Electricity price increases threaten farming sustainability

Electricity price increases threaten farming sustainability.

The ever-increasing electricity price threatens the sustainability of affordable food production. This was the warning Free State Agriculture (FSA) gave the National Energy Regulator of South Africa (Nersa).

Dr Jack Armour, operations manager of FSA, addressed Nersa over Eskom’s proposed plans to further increase the electricity price. According to Armour, it is unacceptable that consumers must pay the price for the bad management decisions of state-owned enterprises and municipalities’ payment delinquency.

“Eskom’s application to increase prices is an attempt to cover losses from previous years. Eskom overestimated energy demand and overproduced, which is why they are now confronted with the financial ramifications. Instead of bleeding the consumer dry, Eskom and Nersa should force local governments to pay their outstanding electricity accounts,” Armour said.

FSA opposes the proposed price increases. Electricity is a major input cost component of intensive food production. Intensive food production systems contribute to over 30% of South Africa’s food production. Irrigation farming, poultry, piggeries, dairies, tunnel production and intensive fruit and vegetable production all have significant electricity cost components associated with production.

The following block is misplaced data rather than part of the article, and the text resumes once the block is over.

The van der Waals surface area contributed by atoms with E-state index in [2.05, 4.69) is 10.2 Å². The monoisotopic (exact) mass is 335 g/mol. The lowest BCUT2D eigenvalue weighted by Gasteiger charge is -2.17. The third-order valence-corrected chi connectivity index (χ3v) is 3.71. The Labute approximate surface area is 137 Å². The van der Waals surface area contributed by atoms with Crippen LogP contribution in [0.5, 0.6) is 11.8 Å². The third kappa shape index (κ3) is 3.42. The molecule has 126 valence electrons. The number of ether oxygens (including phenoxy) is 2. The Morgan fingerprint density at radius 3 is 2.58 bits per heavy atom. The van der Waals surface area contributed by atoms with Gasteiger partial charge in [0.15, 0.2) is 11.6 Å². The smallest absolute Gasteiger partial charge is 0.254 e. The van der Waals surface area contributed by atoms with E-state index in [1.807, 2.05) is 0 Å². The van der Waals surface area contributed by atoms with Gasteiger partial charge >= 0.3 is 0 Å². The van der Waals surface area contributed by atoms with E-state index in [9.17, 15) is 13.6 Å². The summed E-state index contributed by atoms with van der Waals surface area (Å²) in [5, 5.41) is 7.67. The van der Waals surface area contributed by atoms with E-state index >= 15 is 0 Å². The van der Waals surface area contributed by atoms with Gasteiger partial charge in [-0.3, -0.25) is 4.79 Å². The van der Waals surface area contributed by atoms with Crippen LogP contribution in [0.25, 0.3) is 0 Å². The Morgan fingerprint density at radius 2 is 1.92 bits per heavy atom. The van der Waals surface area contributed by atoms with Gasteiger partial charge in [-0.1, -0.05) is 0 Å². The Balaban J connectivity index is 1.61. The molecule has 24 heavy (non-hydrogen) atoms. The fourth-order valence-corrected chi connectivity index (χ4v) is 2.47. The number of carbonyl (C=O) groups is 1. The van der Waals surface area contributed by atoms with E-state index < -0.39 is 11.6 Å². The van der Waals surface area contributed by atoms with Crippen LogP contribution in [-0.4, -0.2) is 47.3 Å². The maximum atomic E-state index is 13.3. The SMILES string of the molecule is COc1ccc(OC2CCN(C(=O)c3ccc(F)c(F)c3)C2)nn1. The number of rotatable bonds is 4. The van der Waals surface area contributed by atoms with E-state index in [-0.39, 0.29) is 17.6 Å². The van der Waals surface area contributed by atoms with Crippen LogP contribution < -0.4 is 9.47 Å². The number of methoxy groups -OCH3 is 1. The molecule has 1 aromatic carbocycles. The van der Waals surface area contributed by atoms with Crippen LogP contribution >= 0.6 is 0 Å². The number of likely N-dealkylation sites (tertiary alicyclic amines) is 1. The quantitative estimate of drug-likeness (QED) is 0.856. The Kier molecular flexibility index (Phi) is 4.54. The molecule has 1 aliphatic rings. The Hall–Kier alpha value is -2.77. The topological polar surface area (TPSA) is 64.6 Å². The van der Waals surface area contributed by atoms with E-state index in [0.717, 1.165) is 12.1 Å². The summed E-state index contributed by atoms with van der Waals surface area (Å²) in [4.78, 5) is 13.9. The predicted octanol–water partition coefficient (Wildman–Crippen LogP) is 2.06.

Pricing structure strains agri productivity

As it stands, farmers are faced with a pricing structure that strains agricultural productivity. For example, if an average Free State farmer has one electricity point at his house, one at his workers’ houses and one at a borehole for household, staff and stock watering he pays R6,000 in fixed Eskom costs before even using any electricity.

Farmers normally absorb input cost increases that result in tighter margins. Because they are price takers, they will absorb the increased energy costs, which threatens sustainable and affordable food production.

Eskom’s failure to deliver reliable energy supply has changed consumer behaviour. A tipping point has already been reached whereby alternative energy is more economical. Should the electricity generation market thus be opened, farmers and consumers would be able to obtain electricity at lower prices. This would secure the sustainability and expansion of food production in South Africa.

Nersa has requested that FSA provide information from its members, regarding the use, benefits and cost of alternative energy.